Throwback Thursday

10 years ago this month:

  • Based on a stipulated resolution, the Arizona Supreme Court publicly censured a former judge for (1) hearing cases involving an attorney with whom he had an intimate relationship and (2) engaging in unwanted sexual conduct toward an assistant public defender and retaliating against her when she rejected his advances; the Court also permanently enjoined him from serving as a judicial officer in Arizona and suspended him from the practice of law in Arizona for 2 years.  In the Matter of Abrams, 257 P.3d 167 (Arizona 2011).
  • The California Commission on Judicial Performance publicly admonished a judge for revoking a criminal defendant’s pro per status, speaking harshly to the defendant, repeatedly stating that she did not believe him, grilling him on cases he had cited in his motion, and stating 3 times that he was lying.  Public Admonishment of Comparet-Cassani (California Commission on Judicial Performance August 16, 2011).
  • Based on an agreed statement of facts, the Mississippi Supreme Court suspended a judge for 270 days without pay and publicly reprimanded him for interfering with the prosecution of a defendant charged in a crime in which a relative of the judge was the victim and making statements in open court that encouraged others to engage in vigilante justice.  Commission on Judicial Performance v. McGee, 71 So. 3d 578 (Mississippi 2011).
  • Based on a stipulation, the New Hampshire Judicial Conduct Committee publicly reprimanded a part-time judge for angrily confronting a man who was putting up signs opposing his brother’s gubernatorial candidacy and contacting an attorney who was active in politics about the incident.  Stephen, Reprimand (New Hampshire Judicial Conduct Committee August 25, 2011).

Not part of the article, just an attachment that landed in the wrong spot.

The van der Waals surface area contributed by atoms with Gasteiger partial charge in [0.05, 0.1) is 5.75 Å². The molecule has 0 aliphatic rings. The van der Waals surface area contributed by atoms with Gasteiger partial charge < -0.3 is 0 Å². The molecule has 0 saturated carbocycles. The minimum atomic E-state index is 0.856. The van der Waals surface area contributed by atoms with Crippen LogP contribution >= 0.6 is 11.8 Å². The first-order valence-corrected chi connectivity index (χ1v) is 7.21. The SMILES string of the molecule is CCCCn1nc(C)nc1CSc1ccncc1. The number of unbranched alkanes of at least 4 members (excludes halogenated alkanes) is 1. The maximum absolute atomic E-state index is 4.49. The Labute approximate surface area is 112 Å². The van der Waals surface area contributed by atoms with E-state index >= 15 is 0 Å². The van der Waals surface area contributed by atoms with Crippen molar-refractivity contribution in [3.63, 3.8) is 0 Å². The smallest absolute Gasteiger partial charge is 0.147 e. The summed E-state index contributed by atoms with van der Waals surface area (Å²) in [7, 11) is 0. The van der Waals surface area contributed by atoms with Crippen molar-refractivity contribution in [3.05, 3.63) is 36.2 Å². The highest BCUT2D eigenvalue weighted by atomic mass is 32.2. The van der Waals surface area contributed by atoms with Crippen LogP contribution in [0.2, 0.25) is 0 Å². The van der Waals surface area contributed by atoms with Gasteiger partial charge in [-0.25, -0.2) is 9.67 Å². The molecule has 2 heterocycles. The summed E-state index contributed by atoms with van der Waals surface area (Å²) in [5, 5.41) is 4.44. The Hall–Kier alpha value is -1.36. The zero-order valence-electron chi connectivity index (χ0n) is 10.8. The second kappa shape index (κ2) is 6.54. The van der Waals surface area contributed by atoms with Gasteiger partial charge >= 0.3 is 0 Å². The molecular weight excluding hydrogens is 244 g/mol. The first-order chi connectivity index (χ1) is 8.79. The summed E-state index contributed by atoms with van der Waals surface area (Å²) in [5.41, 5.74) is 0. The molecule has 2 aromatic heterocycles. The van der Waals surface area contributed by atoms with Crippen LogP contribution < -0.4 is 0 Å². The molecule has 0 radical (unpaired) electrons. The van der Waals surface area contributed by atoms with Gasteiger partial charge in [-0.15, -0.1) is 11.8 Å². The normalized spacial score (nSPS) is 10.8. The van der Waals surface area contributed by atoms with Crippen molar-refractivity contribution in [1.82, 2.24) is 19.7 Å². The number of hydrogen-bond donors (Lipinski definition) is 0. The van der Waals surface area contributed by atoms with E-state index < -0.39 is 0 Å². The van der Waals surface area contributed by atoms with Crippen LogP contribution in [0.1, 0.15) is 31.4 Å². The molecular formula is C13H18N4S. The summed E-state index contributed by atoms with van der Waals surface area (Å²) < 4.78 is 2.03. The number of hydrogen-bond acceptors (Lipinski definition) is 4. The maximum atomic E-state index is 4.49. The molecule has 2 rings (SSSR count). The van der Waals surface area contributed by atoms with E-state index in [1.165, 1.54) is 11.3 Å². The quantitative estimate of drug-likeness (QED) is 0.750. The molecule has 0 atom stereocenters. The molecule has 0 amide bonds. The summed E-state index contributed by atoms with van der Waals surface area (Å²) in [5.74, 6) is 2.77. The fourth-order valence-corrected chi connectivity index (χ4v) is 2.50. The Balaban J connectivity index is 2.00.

• Adopting in part the presentment of the Advisory Committee on Judicial Conduct, which the judge had accepted, the New Jersey Supreme Court publicly censured a retired judge for failing to recuse from a case based on his relationship with a central witness and then appearing twice in the back of another judge’s courtroom during the trial after recusing himself.  In re Perskie, 24 A.3d 277 (New Jersey 2011).
  • With the judge’s consent, the North Carolina Judicial Standards Commission publicly reprimanded a judge for entering orders striking 5 convictions at the ex parte request of an attorney who represented that the outgoing district attorney had approved the relief.  Public Reprimand of Ammons (North Carolina Judicial Standards Commission August 4, 2011).
  • Accepting an agreement for discipline by consent, the South Carolina Supreme Court suspended a judge for 30 days without pay for receiving supplemental payments from the police department who prosecuted cases before her.  In the Matter of McKinney, 714 S.E.2d 284 (South Carolina 2011).

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